In Quebec, farmers face down floods and bug infestations. In West Africa, growing deserts bring soil degradation and water shortages.
“We can’t plan anything anymore,” says Seye Saliou, training manager at Réseau des organisations paysannes et pastorales du Sénégal, an agricultural association for farmers and producers in the coastal country of 15 million inhabitants located in the Sahel region immediately south of the Sahara desert.
Yet planning is exactly what farmers, managers, and researchers from around the world met to do in Quebec last month, as international organizations anticipate more food will be needed for more people, and the industry needs to figure out how to reduce its impact on climate change.
In 2016, the United Nations agency for food and agriculture estimated the the planet would need to significantly increase food production in the coming decades to feed everyone.
Based on its estimates of the anticipated demand, the UN's Food and Agriculture Organization (FAO) projected that annual global production of crops and livestock in 2050 would need to be 60 per cent higher than it was in 2006.
Political leaders say this would be no easy task for an industry that is the world's second largest source of greenhouse gases after energy production.
The United Nations climate panel, the IPCC, estimated in 2010 that 21 per cent of the greenhouse gas emissions were originating in agriculture, forestry and other changes in the use of land. The IPCC estimated that energy production was responsible for 47 per cent of global emissions.
Agriculture faces a double challenge: feeding and employing an increasing population while becoming more environmentally-friendly.
It was with these challenges in mind that researchers, farmers and managers from different countries gathered in Quebec City for a three-day conference hosted by the Quebec government and the FAO to brainstorm about improving practices in a worsening climate.
The discussions were not always easy, since farmers face different challenges depending on where they're from.
For example, most production in the Sahel region, where Saliou is from, comes from smallholder farms where families exploit very small parcels of land, use limited or no chemicals and don’t have access to the same type of equipment and machinery available in North America. The 3,860-kilometre coast-to-coast Sahel region, which includes Senegal, Mauritania, Sudan and Eritrea, is a largely semi-arid land.
International exchange needed
But Julia Wolf, manager at the FAO, is convinced that there's room for farmers from different regions to exchange ideas and cooperate.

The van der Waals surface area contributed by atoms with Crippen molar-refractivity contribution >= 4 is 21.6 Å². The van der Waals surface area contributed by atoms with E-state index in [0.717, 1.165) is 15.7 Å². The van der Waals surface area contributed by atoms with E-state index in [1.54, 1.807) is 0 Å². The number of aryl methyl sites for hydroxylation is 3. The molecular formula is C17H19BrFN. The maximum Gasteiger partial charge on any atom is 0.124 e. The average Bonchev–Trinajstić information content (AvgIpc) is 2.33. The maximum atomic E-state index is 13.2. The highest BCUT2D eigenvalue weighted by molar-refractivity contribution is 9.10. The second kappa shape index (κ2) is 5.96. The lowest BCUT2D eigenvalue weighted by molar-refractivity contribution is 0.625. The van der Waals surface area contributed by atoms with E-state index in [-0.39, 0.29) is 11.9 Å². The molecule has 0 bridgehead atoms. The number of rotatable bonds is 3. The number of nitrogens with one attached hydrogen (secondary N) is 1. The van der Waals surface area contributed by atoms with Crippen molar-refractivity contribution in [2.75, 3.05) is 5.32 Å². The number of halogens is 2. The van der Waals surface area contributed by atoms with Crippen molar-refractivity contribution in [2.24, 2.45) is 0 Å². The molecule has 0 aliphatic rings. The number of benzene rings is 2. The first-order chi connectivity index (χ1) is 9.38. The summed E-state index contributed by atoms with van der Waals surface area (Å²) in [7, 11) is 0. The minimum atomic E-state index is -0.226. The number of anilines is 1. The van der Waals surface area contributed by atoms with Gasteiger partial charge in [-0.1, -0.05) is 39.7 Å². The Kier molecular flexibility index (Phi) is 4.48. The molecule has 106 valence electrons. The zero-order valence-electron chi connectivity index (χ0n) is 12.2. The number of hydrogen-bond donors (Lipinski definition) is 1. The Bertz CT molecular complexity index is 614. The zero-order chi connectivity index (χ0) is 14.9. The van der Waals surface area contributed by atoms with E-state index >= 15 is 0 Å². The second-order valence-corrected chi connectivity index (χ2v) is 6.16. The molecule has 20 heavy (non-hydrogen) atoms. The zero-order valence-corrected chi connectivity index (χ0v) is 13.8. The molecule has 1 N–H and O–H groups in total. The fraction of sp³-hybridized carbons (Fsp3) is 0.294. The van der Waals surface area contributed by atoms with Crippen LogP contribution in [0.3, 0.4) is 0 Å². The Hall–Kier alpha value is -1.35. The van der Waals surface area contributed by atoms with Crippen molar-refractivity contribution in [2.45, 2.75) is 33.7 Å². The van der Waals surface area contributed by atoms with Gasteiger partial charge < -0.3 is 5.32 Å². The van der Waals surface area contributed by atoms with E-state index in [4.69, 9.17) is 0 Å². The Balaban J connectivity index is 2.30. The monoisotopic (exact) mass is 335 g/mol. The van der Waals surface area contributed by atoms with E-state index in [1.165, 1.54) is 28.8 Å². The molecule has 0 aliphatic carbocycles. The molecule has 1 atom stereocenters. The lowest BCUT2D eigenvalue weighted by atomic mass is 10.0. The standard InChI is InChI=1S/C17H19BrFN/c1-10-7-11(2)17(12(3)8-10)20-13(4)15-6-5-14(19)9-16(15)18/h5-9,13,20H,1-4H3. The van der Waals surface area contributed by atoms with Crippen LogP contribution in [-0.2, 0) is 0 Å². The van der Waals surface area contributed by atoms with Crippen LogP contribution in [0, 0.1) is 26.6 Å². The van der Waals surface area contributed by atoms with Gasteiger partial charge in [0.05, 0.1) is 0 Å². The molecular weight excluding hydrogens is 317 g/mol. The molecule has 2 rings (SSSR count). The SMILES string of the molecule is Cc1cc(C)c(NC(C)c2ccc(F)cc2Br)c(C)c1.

“The Paris agreement was a big breakthrough mainly because the world had to come together, both developing countries and developed countries,” she says.
“It calls for a bigger need for countries to exchange on topics they want to learn about. You now have this big community where you have developing and developed countries moving ahead on climate, wanting to enhance actions and ambitions.”
For her, the main way to jumpstart action is to get governments to share information about best practices. That is why she has been working in programs helping countries with similar national goals to adapt to climate change as part of the Paris agreement share their best practices.
One of the FAO’s most recent initiatives has been to create a network of 58 developed and developing countries including Canada, Mongolia, Zimbabwe and Germany. Representatives on the network have already met to discuss their ideas on adapting their nation’s agriculture and land use to meet their climate targets.
New Zealand, for instance, established a specific group, the Biological Emissions Reference Group, to better understand how farms can reduce their emissions. The group’s assessment will be the basis for future policies on climate change in the agricultural sector.
“It's a new network where we focus on how can we ... ensure that agriculture is part of the climate solution,” explains Wolf.
Canada has also been involved in the international network to support climate action in developing countries.
"Canada is currently supporting the implementation of Chile and Mexico's (Nationally Determined Contribution) through the deployment of technologies respectively in the waste management and oil and gas sector," Environment Canada spokesperson Amélie Desmarais writes in an email.
Patrick Girard, spokesperson at Agriculture and Agri-food Canada adds that Canada is a member of the Global Research Alliance on Agricultural Greenhouse Gases, to cooperate on research in technologies to develop greener agricultural systems.
Wolf says the implementation of Paris Agreement means all countries are equally looking for solutions and trying to adapt.
She has noticed two major problems so far though: the lack of funding available to ensure the agriculture industry’s environmental transformation and the tendency to look at climate change and agriculture separately despite their intertwinement.
“In many cases, climate is discussed with climate people meaning ministers of environment so what needs to happen is not just to bridge climate and agriculture in developed and developing but create alliances between countries and between sectors.”